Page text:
The Green Prince (Music Box Films, NR)

The-Green-Prince 75If you don’t arrive already interested in the topic, The Green Prince can be a long slog.

 

 

The-Green-Prince 500

The Green Prince is a documentary based on the memoir Son of Hamas by Mosab Hassan Yousef, a Palestinian who worked as an informant for 10 years for the Israeli security agency Shin Bet. There are only two main characters in the film—Yousef and his Israeli handler Gonen ben Yitzhak—and the film consists primarily of a straightforward exposition of Yousef’s work for Shin Bet, told in alternating, direct-to-camera interviews by the two men.

As a presentation of one aspect of Israeli/Palestinian history, The Green Prince succeeds admirably. Director Nadav Schirman establishes a comfortable rhythm, cutting between the two men’s versions of events (which, since they were working for the same side, are pretty much in agreement), and alternating between having them appear on screen and using their words to supplement archival footage or re-enacted scenes. If you’re interested in Middle Eastern politics, this is certainly a film you will want to see.

If you don’t arrive already interested in the topic, however, The Green Prince can be a long slog. It’s an oddly bloodless film, for one thing, and neither man reveals much about himself over the course of the film’s 100 minutes. This is particularly bizarre in the case of Yousef, who, as part of his work for Shin Bet, betrayed his father, Palestinian leader Sheikh Hassan Yousef. Given that Yousef informs us early in his narration that cooperating with the Israelis is considered, in his community, to be the most shameful thing a person could do, you might think that such behavior would prompt some reflection on his part. It’s easier to understand ben Yitzhak’s motivations—he looks on Yousef as an asset he can manipulate to his own ends—but both frequently describe events as if they were reading a script about life on some other planet.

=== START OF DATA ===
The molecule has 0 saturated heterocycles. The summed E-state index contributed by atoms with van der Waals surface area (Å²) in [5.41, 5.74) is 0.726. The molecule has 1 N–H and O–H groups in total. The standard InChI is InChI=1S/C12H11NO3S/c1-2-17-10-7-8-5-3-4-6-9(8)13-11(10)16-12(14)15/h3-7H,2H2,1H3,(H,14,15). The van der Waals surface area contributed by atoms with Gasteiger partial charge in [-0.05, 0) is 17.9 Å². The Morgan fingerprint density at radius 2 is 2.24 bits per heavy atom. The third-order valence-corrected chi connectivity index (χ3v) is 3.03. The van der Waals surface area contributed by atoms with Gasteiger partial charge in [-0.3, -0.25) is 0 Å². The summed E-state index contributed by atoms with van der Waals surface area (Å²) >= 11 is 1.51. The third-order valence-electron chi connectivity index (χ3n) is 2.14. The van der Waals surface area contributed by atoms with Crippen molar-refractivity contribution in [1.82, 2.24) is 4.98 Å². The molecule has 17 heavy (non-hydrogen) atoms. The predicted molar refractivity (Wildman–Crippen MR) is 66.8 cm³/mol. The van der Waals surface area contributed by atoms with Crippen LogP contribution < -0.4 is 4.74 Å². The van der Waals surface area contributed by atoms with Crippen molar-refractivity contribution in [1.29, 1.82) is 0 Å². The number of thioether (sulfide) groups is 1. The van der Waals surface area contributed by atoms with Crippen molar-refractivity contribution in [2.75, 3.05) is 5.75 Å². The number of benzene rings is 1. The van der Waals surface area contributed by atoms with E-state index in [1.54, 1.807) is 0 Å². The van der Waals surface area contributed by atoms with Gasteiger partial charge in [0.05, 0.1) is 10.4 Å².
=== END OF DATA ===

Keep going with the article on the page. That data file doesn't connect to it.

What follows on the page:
In so minimal a film, small things attract your attention. For instance, it’s impossible not to notice that, in their talking-head interviews, ben Yitzhak appears much larger on screen than does Yousef. Is that meaningful—for instance, is it an indirect way of showing who holds the real power in the relationship?—or does it merely display a lack of planning by the director? I’d be impressed if the former were true, but as this is not otherwise a particularly subtle film, I’m inclined to believe the latter.

The Green Prince uses a lot of reenactments alongside the interviews and archival footage. Reenactment is not my favorite documentary technique, although it certainly saves the filmmakers a lot of trouble: Why search for existing footage, or think of clever ways to bring archival material alive, when you can just use actors? The problem is that reenactments can easily fool the audience into thinking they are seeing something that really happened, rather than watching actors do something the filmmaker told them to do for the purpose of making the film more convincing. Seeing can quickly become believing, and blurring the line between reality and fiction is a device best reserved for instances where the director wishes to imply that the truth may be uncertain or unknowable (which is definitely not the case with this film; Schirman displays absolutely no doubt about either the story he wants to tell or its basis in truth).

I do seem to be in the minority on this point, however. If you watch television documentaries (e.g., on The History Channel), you already know that reenactments are entirely common in documentary films, probably because (besides the convenience factor) audience members respond to them. The audience for feature films is far greater than the audience for documentaries, so it may make financial sense to make documentaries that seem more like feature films. The Green Prince has certainly registered with festival attendees, as demonstrated by winning several audience awards at prestigious festivals such as Sundance and the Moscow International Film Festival. | Sarah Boslaugh

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